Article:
10 Ways to Prepare for College
Whether you’re getting ready for college within your home state or gearing up for an out-of-state university, there are a few things you could do to prepare, like taking certain courses, studying hard, and determining how you’ll afford your education.
Take the Required Courses
Consult with your high school guidance counselor about what classes you should take for college preparation.
Enroll in AP, IB, and College Courses
Your high school may offer you the opportunity to take Advanced Placement (AP) or International Baccalaureate (IB) classes, which are college-level and will allow you to earn college credit.
Do Test Prep
When it comes to how to prepare for college, don’t neglect studying for your SATs. The SATs are required for the majority of college applications in the U.S.
Hone Your Study Skills
In college, you’re going to take a rigorous set of courses. Your academics are likely to be a lot more challenging than they were in high school. This means you should hone your study skills now to prepare for college.
Go to College Fairs
Typically, a college fair will consist of college representatives who set up booths, give presentations, talk to prospective students, and hand out pamphlets about their schools. College fairs can be a great opportunity to learn about a number of colleges in a short time period.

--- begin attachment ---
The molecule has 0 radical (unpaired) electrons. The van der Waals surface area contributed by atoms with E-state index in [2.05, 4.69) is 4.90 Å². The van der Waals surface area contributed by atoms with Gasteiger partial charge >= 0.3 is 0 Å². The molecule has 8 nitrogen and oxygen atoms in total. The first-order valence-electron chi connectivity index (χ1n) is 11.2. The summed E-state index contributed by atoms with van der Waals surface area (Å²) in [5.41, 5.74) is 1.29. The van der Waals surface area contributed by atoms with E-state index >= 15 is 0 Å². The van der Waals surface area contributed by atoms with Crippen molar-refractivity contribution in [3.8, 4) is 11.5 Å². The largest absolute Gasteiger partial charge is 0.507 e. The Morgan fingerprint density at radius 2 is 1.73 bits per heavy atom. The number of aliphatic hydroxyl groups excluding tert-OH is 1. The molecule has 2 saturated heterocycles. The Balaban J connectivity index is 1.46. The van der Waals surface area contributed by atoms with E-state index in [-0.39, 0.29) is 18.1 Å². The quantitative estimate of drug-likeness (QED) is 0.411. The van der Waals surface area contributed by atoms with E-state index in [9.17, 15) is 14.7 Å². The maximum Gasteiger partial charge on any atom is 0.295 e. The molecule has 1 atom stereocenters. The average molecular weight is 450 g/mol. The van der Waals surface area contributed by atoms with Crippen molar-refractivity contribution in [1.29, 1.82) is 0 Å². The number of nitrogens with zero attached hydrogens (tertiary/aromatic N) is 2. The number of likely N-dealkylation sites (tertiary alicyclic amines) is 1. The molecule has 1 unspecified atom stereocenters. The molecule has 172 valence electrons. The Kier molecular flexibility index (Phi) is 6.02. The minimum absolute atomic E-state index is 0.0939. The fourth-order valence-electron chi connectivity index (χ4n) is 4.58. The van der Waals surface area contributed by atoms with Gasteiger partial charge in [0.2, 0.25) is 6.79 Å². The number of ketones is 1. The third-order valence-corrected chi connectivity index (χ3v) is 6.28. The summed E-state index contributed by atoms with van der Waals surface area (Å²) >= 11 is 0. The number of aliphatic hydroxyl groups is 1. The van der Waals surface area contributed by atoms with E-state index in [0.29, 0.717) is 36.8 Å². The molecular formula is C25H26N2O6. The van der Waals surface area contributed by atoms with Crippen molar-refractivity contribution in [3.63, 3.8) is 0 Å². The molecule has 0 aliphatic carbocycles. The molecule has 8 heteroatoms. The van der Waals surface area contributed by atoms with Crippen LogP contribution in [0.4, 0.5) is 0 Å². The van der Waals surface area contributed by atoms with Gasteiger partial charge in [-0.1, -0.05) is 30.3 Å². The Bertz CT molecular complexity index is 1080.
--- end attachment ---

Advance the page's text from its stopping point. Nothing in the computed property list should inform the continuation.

Take College Tours
Before applying to a school, go on a campus tour to see what it’s all about. A college that has a great website or looks good on paper may not end up being the right fit once you actually visit it.
Meet With Your High School Guidance Counselor
Your high school guidance counselor can help you with preparing for college in a number of different ways. They can advise you on what classes to take and extracurricular activities you can enroll in to ensure you have a competitive college application when the time comes.
Fill Out a FAFSA Form
The Free Application for Federal Student Aid (FAFSA®) is the form you need to fill out to apply for federal financial aid. This includes federal grants, scholarships, work-study, and federal student loans. Some schools also use the information provided on the FAFSA to determine scholarship awards.
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